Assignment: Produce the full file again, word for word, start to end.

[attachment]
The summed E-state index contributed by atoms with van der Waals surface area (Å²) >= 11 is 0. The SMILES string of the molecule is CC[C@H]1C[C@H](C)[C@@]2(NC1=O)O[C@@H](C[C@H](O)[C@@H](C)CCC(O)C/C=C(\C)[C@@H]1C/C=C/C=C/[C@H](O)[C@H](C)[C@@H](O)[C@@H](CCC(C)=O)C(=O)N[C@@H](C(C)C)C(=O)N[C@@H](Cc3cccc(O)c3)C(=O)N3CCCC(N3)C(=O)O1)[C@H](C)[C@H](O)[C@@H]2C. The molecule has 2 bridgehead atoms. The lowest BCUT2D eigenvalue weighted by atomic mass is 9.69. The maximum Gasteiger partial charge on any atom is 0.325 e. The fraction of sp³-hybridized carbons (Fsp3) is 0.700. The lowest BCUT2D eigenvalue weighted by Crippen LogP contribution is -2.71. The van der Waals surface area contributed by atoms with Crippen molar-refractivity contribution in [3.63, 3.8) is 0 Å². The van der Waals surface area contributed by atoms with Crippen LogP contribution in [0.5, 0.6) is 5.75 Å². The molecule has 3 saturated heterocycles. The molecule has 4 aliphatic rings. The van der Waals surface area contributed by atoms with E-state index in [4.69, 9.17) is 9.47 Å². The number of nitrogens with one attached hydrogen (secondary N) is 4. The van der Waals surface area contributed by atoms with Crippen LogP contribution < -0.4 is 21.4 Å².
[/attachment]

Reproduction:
The summed E-state index contributed by atoms with van der Waals surface area (Å²) >= 11 is 0. The SMILES string of the molecule is CC[C@H]1C[C@H](C)[C@@]2(NC1=O)O[C@@H](C[C@H](O)[C@@H](C)CCC(O)C/C=C(\C)[C@@H]1C/C=C/C=C/[C@H](O)[C@H](C)[C@@H](O)[C@@H](CCC(C)=O)C(=O)N[C@@H](C(C)C)C(=O)N[C@@H](Cc3cccc(O)c3)C(=O)N3CCCC(N3)C(=O)O1)[C@H](C)[C@H](O)[C@@H]2C. The molecule has 2 bridgehead atoms. The lowest BCUT2D eigenvalue weighted by atomic mass is 9.69. The maximum Gasteiger partial charge on any atom is 0.325 e. The fraction of sp³-hybridized carbons (Fsp3) is 0.700. The lowest BCUT2D eigenvalue weighted by Crippen LogP contribution is -2.71. The van der Waals surface area contributed by atoms with Crippen molar-refractivity contribution in [3.63, 3.8) is 0 Å². The van der Waals surface area contributed by atoms with Crippen LogP contribution in [0.5, 0.6) is 5.75 Å². The molecule has 3 saturated heterocycles. The molecule has 4 aliphatic rings. The van der Waals surface area contributed by atoms with E-state index in [4.69, 9.17) is 9.47 Å². The number of nitrogens with one attached hydrogen (secondary N) is 4. The van der Waals surface area contributed by atoms with Crippen LogP contribution < -0.4 is 21.4 Å².